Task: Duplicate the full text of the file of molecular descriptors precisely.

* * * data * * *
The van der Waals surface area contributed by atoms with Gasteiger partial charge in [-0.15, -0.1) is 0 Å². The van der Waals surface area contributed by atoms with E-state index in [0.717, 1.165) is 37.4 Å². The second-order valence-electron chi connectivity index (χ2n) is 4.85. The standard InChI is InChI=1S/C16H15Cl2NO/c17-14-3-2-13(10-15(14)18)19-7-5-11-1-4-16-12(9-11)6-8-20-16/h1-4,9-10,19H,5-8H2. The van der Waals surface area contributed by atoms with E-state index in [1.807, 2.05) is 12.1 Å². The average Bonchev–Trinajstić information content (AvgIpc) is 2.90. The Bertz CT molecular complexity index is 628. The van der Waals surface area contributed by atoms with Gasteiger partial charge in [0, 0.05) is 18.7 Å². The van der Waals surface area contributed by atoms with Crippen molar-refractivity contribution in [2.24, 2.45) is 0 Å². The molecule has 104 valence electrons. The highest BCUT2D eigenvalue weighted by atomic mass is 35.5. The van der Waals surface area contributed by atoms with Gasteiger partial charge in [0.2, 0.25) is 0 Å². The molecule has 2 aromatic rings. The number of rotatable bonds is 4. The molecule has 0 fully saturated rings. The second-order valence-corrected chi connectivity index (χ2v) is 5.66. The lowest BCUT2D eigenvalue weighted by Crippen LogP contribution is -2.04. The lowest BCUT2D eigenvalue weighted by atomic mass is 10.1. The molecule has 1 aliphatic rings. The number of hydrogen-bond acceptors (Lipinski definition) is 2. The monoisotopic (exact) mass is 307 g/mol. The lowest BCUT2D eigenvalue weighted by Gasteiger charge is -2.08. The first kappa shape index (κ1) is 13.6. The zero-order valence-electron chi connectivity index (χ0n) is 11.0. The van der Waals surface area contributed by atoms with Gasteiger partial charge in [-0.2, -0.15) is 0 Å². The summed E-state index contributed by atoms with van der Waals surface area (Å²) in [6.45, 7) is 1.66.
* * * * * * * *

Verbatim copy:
The van der Waals surface area contributed by atoms with Gasteiger partial charge in [-0.15, -0.1) is 0 Å². The van der Waals surface area contributed by atoms with E-state index in [0.717, 1.165) is 37.4 Å². The second-order valence-electron chi connectivity index (χ2n) is 4.85. The standard InChI is InChI=1S/C16H15Cl2NO/c17-14-3-2-13(10-15(14)18)19-7-5-11-1-4-16-12(9-11)6-8-20-16/h1-4,9-10,19H,5-8H2. The van der Waals surface area contributed by atoms with E-state index in [1.807, 2.05) is 12.1 Å². The average Bonchev–Trinajstić information content (AvgIpc) is 2.90. The Bertz CT molecular complexity index is 628. The van der Waals surface area contributed by atoms with Gasteiger partial charge in [0, 0.05) is 18.7 Å². The van der Waals surface area contributed by atoms with Crippen molar-refractivity contribution in [2.24, 2.45) is 0 Å². The molecule has 104 valence electrons. The highest BCUT2D eigenvalue weighted by atomic mass is 35.5. The van der Waals surface area contributed by atoms with Gasteiger partial charge in [0.2, 0.25) is 0 Å². The molecule has 2 aromatic rings. The number of rotatable bonds is 4. The molecule has 0 fully saturated rings. The second-order valence-corrected chi connectivity index (χ2v) is 5.66. The lowest BCUT2D eigenvalue weighted by Crippen LogP contribution is -2.04. The lowest BCUT2D eigenvalue weighted by atomic mass is 10.1. The molecule has 1 aliphatic rings. The number of hydrogen-bond acceptors (Lipinski definition) is 2. The monoisotopic (exact) mass is 307 g/mol. The lowest BCUT2D eigenvalue weighted by Gasteiger charge is -2.08. The first kappa shape index (κ1) is 13.6. The zero-order valence-electron chi connectivity index (χ0n) is 11.0. The van der Waals surface area contributed by atoms with Gasteiger partial charge in [-0.2, -0.15) is 0 Å². The summed E-state index contributed by atoms with van der Waals surface area (Å²) in [6.45, 7) is 1.66.